Business - outgoing exchange students

underwater bcom
International exchange — a life-changing four months

Hear from outgoing exchange students

What is exchange?

  • On exchange, the world is your classroom! As part of your business program, you spend four months on an academic term studying at one of our partner universities.  You take approved business courses (taught in English, with some exceptions) as well as one language course.                                   

Who can go?

  • BCom students in fourth year with a minimum GPA of 4.0 who have successfully completed all 300-level core courses
  • MBA students with a minimum GPA of 6.0 who have successfully completed core courses with any remedial work completed by April 30th of the year of their exchange

When can you go?

  • BCom students can go on exchange in the elective term of their fourth year, usually in the Fall term but sometimes in the Spring term as well
  • MBA students can go on exchange in their second year, during the Specialization Module

How to go on exchange?

  • All the information you'll need on application process, important dates, partner info, forms and support can be found on B-Link. You may also contact our Outgoing Exchange Adviser at exchange@uvic.ca.

Where can I go?

Deciding to go on exchange is often the easy part. Deciding where to go — that's the hard part. We have over 80 partner schools in 40+ countries. View our exchange partner list.

Why go?

In the words of our students, going on exchange is truly a transformative experience. You take business courses unavailable anywhere else, immerse yourself in rich cultures and, along the way, discover new things about yourself and your place in the world. Read below what our exchange alumni have to say.

 Andrea Di Lucca

Andrea Di Lucca

My exchange semester in Spain gave me an opportunity to really consider, discuss, and understand the idea of culture. I have always been fascinated by both the unique qualities that differentiate, and common characteristics that link, people and countries.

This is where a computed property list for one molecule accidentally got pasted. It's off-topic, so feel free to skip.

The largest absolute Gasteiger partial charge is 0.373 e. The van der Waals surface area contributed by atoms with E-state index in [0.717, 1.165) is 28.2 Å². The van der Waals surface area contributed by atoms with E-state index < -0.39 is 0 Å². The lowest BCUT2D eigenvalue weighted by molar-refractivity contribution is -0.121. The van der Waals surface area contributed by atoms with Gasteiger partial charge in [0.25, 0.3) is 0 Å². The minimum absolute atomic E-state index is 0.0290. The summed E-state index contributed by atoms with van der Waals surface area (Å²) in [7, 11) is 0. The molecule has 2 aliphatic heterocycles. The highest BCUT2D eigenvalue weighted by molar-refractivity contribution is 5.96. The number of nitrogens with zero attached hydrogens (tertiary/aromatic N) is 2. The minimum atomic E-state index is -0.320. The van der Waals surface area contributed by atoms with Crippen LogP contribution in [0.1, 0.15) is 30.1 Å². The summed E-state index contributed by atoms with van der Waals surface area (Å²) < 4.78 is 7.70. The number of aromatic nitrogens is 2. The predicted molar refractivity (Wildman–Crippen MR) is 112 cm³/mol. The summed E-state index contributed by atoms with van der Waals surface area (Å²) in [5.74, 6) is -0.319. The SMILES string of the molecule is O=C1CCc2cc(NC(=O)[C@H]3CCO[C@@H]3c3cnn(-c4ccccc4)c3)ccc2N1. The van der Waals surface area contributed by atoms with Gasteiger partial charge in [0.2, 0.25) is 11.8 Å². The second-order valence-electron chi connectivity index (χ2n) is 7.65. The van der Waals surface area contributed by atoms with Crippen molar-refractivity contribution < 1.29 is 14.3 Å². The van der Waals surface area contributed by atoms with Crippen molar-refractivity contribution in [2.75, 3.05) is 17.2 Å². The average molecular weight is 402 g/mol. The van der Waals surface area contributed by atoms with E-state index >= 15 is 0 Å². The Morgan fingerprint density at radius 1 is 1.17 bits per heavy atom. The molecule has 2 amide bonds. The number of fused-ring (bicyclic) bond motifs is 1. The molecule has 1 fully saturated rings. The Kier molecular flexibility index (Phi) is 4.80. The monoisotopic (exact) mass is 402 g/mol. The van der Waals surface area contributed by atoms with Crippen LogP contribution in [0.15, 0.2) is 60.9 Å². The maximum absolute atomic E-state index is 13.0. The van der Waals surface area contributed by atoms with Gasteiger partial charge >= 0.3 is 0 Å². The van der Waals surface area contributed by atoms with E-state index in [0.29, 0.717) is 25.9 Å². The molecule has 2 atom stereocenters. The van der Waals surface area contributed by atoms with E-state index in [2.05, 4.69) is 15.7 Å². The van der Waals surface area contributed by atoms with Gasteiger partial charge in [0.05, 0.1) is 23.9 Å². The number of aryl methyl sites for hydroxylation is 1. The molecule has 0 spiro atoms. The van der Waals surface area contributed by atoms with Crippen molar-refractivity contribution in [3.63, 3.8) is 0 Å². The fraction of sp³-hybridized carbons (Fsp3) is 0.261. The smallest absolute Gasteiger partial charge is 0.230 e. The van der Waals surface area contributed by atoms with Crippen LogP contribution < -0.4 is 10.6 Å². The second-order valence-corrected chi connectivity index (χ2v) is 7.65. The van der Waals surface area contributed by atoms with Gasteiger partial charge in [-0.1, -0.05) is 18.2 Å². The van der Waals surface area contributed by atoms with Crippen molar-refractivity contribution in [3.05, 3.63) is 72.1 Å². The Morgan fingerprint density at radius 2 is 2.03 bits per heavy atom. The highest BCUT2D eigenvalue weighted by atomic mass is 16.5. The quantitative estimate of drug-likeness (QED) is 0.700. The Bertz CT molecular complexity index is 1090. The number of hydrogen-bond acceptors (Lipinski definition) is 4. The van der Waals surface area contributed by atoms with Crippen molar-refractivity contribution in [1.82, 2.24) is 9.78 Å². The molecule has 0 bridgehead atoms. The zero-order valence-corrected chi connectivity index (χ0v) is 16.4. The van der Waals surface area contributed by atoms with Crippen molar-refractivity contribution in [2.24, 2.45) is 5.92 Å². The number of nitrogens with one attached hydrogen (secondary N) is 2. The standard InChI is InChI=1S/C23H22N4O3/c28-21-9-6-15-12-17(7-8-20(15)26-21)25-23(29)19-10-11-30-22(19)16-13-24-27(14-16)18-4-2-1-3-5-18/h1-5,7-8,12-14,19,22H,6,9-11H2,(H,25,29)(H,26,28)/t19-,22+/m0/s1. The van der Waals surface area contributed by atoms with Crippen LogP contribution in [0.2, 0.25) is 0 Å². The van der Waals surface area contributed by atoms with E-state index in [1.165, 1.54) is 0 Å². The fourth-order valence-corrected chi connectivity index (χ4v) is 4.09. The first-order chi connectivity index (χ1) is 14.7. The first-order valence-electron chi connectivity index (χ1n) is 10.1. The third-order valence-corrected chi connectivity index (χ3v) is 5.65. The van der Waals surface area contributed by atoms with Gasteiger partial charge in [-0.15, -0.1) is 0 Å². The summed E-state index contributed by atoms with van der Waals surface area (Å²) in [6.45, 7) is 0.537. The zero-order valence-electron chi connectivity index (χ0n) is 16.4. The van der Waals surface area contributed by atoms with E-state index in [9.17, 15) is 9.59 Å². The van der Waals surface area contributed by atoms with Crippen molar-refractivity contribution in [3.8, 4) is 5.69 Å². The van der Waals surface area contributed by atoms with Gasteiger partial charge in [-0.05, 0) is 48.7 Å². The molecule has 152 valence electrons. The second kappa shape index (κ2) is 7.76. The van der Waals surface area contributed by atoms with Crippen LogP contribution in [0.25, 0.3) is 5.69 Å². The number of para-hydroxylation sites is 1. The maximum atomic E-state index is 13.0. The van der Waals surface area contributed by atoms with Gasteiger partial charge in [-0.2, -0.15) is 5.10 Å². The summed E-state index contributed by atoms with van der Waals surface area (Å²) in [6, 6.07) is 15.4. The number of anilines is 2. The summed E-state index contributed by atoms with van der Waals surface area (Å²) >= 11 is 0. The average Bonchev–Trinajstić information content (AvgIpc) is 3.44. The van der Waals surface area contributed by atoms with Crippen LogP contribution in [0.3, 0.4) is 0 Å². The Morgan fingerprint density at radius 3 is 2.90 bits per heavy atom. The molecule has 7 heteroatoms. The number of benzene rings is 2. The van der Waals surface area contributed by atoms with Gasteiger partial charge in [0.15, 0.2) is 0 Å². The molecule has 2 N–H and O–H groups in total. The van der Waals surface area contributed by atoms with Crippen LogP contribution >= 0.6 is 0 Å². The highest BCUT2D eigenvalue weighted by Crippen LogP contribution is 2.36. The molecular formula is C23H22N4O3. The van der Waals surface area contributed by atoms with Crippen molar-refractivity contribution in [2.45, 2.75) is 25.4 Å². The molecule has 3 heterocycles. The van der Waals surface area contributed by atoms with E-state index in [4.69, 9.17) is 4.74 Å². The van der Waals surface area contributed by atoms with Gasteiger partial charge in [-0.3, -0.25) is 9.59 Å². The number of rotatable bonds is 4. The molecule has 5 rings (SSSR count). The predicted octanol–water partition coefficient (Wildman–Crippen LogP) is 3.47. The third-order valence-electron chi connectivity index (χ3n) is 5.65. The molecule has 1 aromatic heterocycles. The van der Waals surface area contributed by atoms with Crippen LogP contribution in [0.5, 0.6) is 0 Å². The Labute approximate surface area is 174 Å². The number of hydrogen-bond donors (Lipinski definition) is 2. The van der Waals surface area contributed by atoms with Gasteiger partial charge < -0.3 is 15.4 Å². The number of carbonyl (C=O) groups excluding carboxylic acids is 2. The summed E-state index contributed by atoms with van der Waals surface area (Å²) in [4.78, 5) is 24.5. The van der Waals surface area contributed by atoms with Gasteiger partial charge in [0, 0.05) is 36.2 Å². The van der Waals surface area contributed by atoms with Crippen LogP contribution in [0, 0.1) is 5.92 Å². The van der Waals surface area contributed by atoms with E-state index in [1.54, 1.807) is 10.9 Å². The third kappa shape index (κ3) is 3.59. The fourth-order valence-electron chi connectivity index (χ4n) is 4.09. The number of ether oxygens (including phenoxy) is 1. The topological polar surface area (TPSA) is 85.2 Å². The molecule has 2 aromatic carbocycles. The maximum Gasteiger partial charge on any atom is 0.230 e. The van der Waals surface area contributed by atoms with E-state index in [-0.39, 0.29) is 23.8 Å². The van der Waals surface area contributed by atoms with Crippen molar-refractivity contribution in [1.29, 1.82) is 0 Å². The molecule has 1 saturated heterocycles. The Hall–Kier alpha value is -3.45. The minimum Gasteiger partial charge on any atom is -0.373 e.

When arriving in Spain, I don’t think I realized how much of a cultural difference I would begin to notice between my Canadian roots and my new Spanish life. While certain adjustments were difficult initially (such as dealing with Spanish university bureaucracy), it didn’t take long to develop an appreciation (and even at times, an attachment) for the charm of the country and the “Spanish way” of doing things.

Even though it took some time for me to accept, for example, that everything in Spain takes at least three times longer than expected and that sometimes you just have to accept that certain procedures don’t (and won’t ever!) make sense, this adjustment also allowed me to really start to feel like I was a part of Spain. Looking back, I miss so many things…and adjusting to “la vida española” was one of those experiences that I will look back on with fond memories.

Derek Juno, Exchange

Derek Juno

Many people think that an education can only be acquired if you're in a classroom. Well, I think the experience of an international exchange completely disproves this belief. While on exchange I grew as a person, a student, and as a global citizen.

I got a lot out of my exchange. I have made friends from all over the world that will last me a lifetime, I was taught new strategies and ideas that have helped me in my current job and classes, and I have some memories and stories that will remind me to always work hard and play harder.

Adam LewisAdam Lewis

While in the Czech Republic I tried to go about my work with an open mind, this was not Canada, and it was my duty to be respectful to their culture and immerse myself as best as I could within it. I believe that this ability to adapt to a new working culture will be extremely beneficial in my business future, be it domestic or international. It taught me respect, patience, and gave me a strong ability to understand the viewpoints of my international coworkers. This is possibly the strongest skill I think I have taken from this entire experience.

I would recommend an international work term to anyone who would like to be challenged in a foreign market while also experiencing the richness of culture offered in another country. It is not a decision for everyone but I know from my experience that this was the best possible choice for my academic and personal growth.

There is only so much you can learn in a classroom, but working hands-on in a foreign country will expand your knowledge beyond any amount you can imagine.